tls-server-end-point:
TLS endpoint (certificate) validation. The value vh will be the octet string of the hash value of the server's public key certificate used in the underlying TLS [RFC5246] connection, processed as specified in Section 4.1 of [RFC5929].

tls-unique:
TLS shared-key validation. The value vh will be the channel-binding material derived from the Finished messages, as defined in Section 3.1 of [RFC5929]. (Note: See Section 7.2 for some security-related notes regarding this validation method.)

If HTTP is used on a non-encrypted channel (TCP and the Stream Control Transmission Protocol (SCTP), for example), the validation type MUST be "host". If HTTP/TLS [RFC2818] (HTTPS) is used with a server certificate, the validation type MUST be "tls-server-end-point". If HTTP/TLS is used with an anonymous Diffie-Hellman key exchange, the validation type MUST be "tls-unique" (see the note below). If the validation type "tls-server-end-point" is used, the server certificate provided in the TLS connection MUST be verified at least to make sure that the server actually owns the corresponding private key. (Note: This verification is automatic in some RSA-based key exchanges but is NOT automatic in Diffie-Hellman-based key exchanges with separate exchanges for server verification.)




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Clients MUST validate this parameter upon receipt of 401-INIT messages.

Note: The protocol defines two variants of validation on the TLS connections. The "tls-unique" method is technically more secure. However, there are some situations where "tls-server-end-point" is preferable:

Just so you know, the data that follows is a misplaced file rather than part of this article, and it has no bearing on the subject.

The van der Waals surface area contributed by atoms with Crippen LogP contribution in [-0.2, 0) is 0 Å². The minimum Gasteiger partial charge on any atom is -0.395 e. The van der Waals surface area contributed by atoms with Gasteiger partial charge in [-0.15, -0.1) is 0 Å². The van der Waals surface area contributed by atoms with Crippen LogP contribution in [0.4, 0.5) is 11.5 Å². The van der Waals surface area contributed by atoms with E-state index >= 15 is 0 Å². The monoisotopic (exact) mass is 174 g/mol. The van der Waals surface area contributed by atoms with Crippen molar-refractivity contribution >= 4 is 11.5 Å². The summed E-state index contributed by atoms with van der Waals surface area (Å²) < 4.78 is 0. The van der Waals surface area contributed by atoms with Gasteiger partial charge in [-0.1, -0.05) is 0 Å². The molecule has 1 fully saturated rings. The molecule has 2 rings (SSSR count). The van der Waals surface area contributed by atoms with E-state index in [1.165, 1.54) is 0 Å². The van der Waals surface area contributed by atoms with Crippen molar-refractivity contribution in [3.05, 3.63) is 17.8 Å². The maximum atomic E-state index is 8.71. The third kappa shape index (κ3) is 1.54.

o When TLS accelerating proxies are used. In this case, it is difficult for the authenticating server to acquire the TLS key information that is used between the client and the proxy. This is not the case for client-side "tunneling" proxies using the HTTP CONNECT method.

o When a black-box implementation of the TLS protocol is used on either peer.
7.1.  Applicability Notes

When the client is a Web browser with any scripting capabilities (support of dynamic contents), the underlying TLS channel used with HTTP/TLS MUST provide server identity verification. This means that (1) anonymous Diffie-Hellman key exchange cipher suites MUST NOT be used and (2) verification of the server certificate provided by the server MUST be performed. This is to prevent loading identity- unauthenticated scripts or dynamic contents, which are referenced from the authenticated page.

For other systems, when the underlying TLS channel used with HTTP/TLS does not perform server identity verification, the client SHOULD ensure that all responses are validated using the Mutual authentication protocol, regardless of the existence of 401-INIT responses.

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7.2.  Notes on "tls-unique"

As described in the interoperability note in Section 3.1 of [RFC5929], the "tls-unique" verification value will be changed by possible TLS renegotiation, causing an interoperability problem. TLS renegotiations are used in several HTTPS server implementations for enforcing some security properties (such as cryptographic strength) for some specific responses.

If an implementation supports the "tls-unique" verification method, the following precautions SHOULD be taken:

o Both peers must be aware that the vh values used for vkc (in req-VFY-C messages) and vks (in 200-VFY-S messages) may be different. These values MUST be retrieved from underlying TLS libraries each time they are used.

o After calculating the values vh and vkc to send a req-VFY-C request, clients SHOULD NOT initiate TLS renegotiation until the end of the corresponding response header is received. An exception is that clients can and SHOULD perform TLS renegotiation as a response to the server's request for TLS renegotiation, before receipt of the beginning of the response header.

Also, implementers MUST take care of session resumption attacks regarding "tls-unique" channel-binding mechanisms and master secrets. As a mitigation, the TLS extension defined in [RFC7627] SHOULD be used when "tls-unique" host verification is to be used.


8. Authentication Extensions